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Independent Sector Annual Conference (Day One)

October 21, 2007

Is_logo_color_horizontal_2 Greetings from Southern California, where the temperature is in the 70s, the sky is sapphire blue, and the Santa Ana winds have sparked wildfires from San Diego to Malibu. I'm in Los Angeles for Independent Sector's annual conference, the theme of which is "Opportunity and Responsibility." Los Angeles County is home to more than 10 million people and 30,000 tax-exempt organizations, and in many ways is ground zero for the demographic, economic, and social trends that will shape American society over the coming decades.

As the wildfires that scorched Malibu and other locations overnight show, it's also a place whose abundant natural beauty masks an unforgiving and at times extreme physical environment. (For an entertaining critique of the human activity that has reshaped the Southern California  landscape, read Mike Davis's Ecology of Fear: Los Angeles and the Imagination of Disaster.)

In conjunction with the conference, IS on Thursday released Principles for Good Governance and Ethical Practice: A Guide for Charities and Foundations, the result of an eighteen-month effort by the Panel on the Nonprofit Sector to develop principles of ethical conduct, accountability, and transparency that organizations in the nonprofit sector should aspire to and encourage other organizations to follow.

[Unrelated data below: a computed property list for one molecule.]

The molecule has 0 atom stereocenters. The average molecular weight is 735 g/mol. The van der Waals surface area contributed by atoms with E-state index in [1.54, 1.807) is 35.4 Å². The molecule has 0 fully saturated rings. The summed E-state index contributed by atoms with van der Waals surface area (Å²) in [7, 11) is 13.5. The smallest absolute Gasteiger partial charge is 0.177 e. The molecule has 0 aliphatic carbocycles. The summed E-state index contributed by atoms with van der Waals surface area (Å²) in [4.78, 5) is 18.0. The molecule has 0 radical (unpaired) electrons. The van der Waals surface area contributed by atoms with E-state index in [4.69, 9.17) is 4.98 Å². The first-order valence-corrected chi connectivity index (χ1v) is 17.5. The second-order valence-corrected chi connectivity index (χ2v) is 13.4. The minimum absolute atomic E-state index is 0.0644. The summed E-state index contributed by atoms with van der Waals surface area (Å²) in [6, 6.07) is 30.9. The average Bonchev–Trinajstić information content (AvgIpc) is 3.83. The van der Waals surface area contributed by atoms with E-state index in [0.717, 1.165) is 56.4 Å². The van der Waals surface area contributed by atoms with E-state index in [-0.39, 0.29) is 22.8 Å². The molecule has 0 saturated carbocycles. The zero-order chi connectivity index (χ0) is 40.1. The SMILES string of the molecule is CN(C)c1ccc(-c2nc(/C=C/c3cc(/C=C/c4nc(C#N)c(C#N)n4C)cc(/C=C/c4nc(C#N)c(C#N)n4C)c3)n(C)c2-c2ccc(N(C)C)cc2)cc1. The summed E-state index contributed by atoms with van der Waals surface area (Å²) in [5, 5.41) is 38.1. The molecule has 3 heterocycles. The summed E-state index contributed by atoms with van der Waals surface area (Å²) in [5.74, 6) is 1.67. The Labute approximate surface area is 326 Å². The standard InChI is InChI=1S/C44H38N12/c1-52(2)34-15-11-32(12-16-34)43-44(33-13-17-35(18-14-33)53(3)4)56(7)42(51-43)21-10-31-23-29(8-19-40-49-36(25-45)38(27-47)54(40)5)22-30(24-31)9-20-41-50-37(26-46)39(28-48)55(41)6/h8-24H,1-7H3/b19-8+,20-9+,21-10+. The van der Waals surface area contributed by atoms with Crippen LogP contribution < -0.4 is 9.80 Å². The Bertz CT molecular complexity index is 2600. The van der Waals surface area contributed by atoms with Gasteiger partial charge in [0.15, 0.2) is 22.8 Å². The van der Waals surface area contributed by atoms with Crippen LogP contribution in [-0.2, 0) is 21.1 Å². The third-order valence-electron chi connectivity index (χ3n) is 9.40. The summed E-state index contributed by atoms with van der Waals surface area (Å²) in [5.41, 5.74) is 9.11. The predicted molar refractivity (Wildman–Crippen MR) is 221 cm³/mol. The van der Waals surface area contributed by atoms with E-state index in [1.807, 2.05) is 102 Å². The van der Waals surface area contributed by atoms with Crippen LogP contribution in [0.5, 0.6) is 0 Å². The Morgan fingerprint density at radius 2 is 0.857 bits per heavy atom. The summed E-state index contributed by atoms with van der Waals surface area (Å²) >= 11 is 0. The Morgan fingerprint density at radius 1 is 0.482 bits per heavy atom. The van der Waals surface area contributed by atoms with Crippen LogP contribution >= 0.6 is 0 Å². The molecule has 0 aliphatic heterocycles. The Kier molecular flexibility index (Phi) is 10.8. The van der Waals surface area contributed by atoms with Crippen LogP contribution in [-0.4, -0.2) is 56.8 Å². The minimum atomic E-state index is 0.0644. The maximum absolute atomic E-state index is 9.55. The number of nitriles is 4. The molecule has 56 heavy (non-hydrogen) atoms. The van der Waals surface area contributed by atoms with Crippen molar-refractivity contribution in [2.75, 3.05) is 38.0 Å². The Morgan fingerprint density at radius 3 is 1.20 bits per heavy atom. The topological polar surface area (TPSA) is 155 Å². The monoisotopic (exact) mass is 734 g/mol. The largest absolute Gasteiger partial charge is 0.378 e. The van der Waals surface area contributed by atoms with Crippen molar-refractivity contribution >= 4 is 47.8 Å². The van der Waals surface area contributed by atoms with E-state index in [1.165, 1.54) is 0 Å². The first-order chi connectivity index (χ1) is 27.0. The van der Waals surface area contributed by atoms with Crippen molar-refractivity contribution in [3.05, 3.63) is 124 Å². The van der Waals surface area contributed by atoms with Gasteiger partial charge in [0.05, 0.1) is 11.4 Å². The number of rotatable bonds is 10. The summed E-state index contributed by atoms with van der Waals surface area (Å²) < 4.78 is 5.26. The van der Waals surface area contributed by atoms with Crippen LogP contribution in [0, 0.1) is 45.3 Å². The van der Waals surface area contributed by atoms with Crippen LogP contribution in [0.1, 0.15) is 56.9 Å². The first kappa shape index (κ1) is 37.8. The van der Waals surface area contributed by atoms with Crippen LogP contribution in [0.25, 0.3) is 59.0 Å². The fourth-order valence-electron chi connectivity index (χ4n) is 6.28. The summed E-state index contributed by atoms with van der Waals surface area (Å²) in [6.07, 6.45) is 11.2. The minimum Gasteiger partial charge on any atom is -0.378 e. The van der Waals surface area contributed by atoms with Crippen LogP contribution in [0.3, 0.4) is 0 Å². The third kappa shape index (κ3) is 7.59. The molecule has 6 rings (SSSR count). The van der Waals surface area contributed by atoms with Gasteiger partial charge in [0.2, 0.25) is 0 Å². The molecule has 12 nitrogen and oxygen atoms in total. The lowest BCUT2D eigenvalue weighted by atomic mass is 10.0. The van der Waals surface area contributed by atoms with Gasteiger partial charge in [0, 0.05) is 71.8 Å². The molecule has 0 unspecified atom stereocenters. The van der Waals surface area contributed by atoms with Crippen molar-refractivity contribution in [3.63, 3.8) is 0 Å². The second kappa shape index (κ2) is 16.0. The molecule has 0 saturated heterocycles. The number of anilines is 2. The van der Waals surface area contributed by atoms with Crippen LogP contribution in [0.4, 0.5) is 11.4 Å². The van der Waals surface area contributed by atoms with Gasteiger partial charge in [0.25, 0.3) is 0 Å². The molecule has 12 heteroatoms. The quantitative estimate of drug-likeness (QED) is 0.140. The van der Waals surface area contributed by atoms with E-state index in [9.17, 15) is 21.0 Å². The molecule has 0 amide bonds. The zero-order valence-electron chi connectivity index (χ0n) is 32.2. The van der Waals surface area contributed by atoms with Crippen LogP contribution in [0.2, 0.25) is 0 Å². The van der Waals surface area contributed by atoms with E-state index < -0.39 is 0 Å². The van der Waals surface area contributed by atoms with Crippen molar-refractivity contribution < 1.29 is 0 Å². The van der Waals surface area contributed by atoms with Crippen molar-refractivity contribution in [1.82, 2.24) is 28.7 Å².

According to the Panel's Web site, the Guide "outlines 33 practices designed to support board members and staff leaders of every charitable organization as they work to improve their own operations." The principles are organized under four main categories -- legal compliance and public disclosure, effective governance, strong financial oversight, and responsible fundraising -- and include things such as:

  • "A charitable organization should have a formally adopted, written code of ethics with which all of its directors or trustees, staff, and volunteers are familiar and to which they adhere" (#2);
  • "A charitable organization should establish and implement procedures that enable individuals to come forward with information on illegal practices or violations of organizational policies. This "whistleblower" policy should specify that the organization will not retaliate against, and will protect, the confidentiality of, individuals who make good-faith reports" (#4);
  • "The board of a charitable organization should meet regularly enough to conduct its business and fulfill its duties" (#9);
  • "The board should review organizational and governing instruments no less frequently than every five years" (#18);
  • "A charitable organization should not provide loans (or the equivalent, such as loan guarantees, purchasing or transferring ownership of a residence or office, or relieving a debt or lease obligation) to directors, officers, or trustees" (#23); and
  • "Contributions must be used for purposes consistent with the donor's intent, whether as decsribed in the relevant solicitation materials or as specifically directed by the donor" (#28)

I'll have more to say about the Guide after I've had a chance to gauge its reception among conference attendees. In the meantime, I'll leave you with this thought: It should be considered a success to the extent that most people find at least one thing in it with which they disagree.

More tomorrow.

-- Mitch Nauffts

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